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3. Energy City Skive

3. Energy City Skive

ROI of 33% / Carbon targets – neutrality by 2029, fossil-free by 2042 / Community mobilisation / P2X

There is one startling fact to emerge from Skive’s long-term commitment to the development of alternative energies that needs to be writ large around the world – over the last decade for every £2 invested, the municipality has recovered £3. Essentially the transition has delivered a return of 33%.

On top of which it has also delivered a dramatic reduction in carbon emissions, over three million tonnes. Both startling for a municipality with a population of around 50,000 people. That is on top of the inward investment, measured in the hundreds of millions, job creation, consolidation of the farming sector and delivery of energy and food security.

Over the past 40 years Skive municipality has set the benchmarks for climate- and energy-strategies in Denmark, consistently backing and enabling the development of renewable energies; wind, solar and biogas as part of a comprehensive integrated strategy.

In recognition of its great achievements and to cement its role model status for the rest of the country, in 2008 the Danish government declared it an ‘Energiby’ (energycity) and in 2009 the department “Energibyen Skive” was established within Skive Municipality.

Energy City Skive has two set goals – to make the municipality carbon neutral by 2029 and to be both CO2 and fossil free by 2042. The municipality is already self-sufficient in biogas, served by five centralised anaerobic digesters.

The evidence of the strategy is everywhere. The municipality’s central office is carbon negative; covered with solar panels it creates 25% more energy than it uses, delivering the remainder to the grid.

Stubby wind turbines line the main arterial routes. They have been preferred over offshore turbines as being inland makes them less prone to surges. It is commonplace for public spaces, shops and buildings to declare where their energy is sourced from.

Biogas buses, cars and vans bearing the municipality’s logo are a frequent sight. These are a symbol of the next front being targeted – the decarbonisation of transport. Transport is responsible for 70% of the municipality’s carbon emissions.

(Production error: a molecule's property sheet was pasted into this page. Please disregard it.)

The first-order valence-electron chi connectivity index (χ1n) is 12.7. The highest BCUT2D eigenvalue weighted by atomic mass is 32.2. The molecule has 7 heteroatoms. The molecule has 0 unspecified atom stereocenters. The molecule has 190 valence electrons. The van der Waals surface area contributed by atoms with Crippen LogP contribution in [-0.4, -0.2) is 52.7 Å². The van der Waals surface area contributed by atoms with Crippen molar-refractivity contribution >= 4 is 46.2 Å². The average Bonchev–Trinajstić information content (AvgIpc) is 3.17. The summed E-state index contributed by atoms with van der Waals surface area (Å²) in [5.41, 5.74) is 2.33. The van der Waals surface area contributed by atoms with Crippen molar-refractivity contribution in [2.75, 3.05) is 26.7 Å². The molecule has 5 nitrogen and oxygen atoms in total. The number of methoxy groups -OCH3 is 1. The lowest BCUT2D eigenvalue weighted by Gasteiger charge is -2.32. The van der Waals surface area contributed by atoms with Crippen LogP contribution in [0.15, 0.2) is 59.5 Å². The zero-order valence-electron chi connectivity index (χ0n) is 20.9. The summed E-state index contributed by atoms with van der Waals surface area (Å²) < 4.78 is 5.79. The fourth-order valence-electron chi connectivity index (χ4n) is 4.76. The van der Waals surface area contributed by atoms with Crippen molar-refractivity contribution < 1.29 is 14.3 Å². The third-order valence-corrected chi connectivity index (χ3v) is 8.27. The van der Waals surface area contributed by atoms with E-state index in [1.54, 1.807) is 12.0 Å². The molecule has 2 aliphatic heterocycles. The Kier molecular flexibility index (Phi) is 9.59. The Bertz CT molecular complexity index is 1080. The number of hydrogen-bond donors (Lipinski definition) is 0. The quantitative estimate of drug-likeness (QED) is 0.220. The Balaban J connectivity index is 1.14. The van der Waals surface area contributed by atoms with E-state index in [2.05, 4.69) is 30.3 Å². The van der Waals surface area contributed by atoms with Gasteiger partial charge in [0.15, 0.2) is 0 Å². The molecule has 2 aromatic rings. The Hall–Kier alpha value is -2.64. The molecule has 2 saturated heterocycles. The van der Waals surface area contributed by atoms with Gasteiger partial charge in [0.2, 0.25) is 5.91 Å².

The fleet of cars and small vans were purposefully bought to promote biogas as an alternative fuel on the fundamental principle, seeing is believing. The vehicles make frequent visits to schools to demystify the technology and as an entry point to understand biogas production and the circular economy. Two biogas filling stations have been established.

Karl Egeris Krogshede, Climate Consultant, Technical Management, Energy City Skive, says, ‘If we want to achieve the goal of being self-sufficient in renewable energies then we have to work together; all companies and citizens need to take responsibility for the energy and sustainability agenda.’

No one believes biogas will be the fuel of choice for family cars – although a French life cycle analysis study found that well-to-wheel they are on a par with electric vehicles for emissions. Like most cities, EVs and hydrogen are the fuels of the future for light vehicles; biogas will fuel the HGV fleets, articulated lorries and buses.

And that is the beauty of biogas – it can directly fuel HGVs, it can generate electricity for EVs, it can be used to make green hydrogen. In other words, if more efficient technologies emerge to address one issue, biogas can be used to address another.

This is evidenced across biogas markets. Should the day come when biogas is not needed in the grid it will have a role in P2X processes. And the environmental aspect of the business must not be forgotten; there’s no net zero if manures and organic wastes are not treated through anaerobic digestion.

This versatility is a USP. Energy City Skive is run as a business. ‘A public company’ is how Karl describes it, in the business of climate change. It is hugely successful in anyone’s book, delivering a 33% return.

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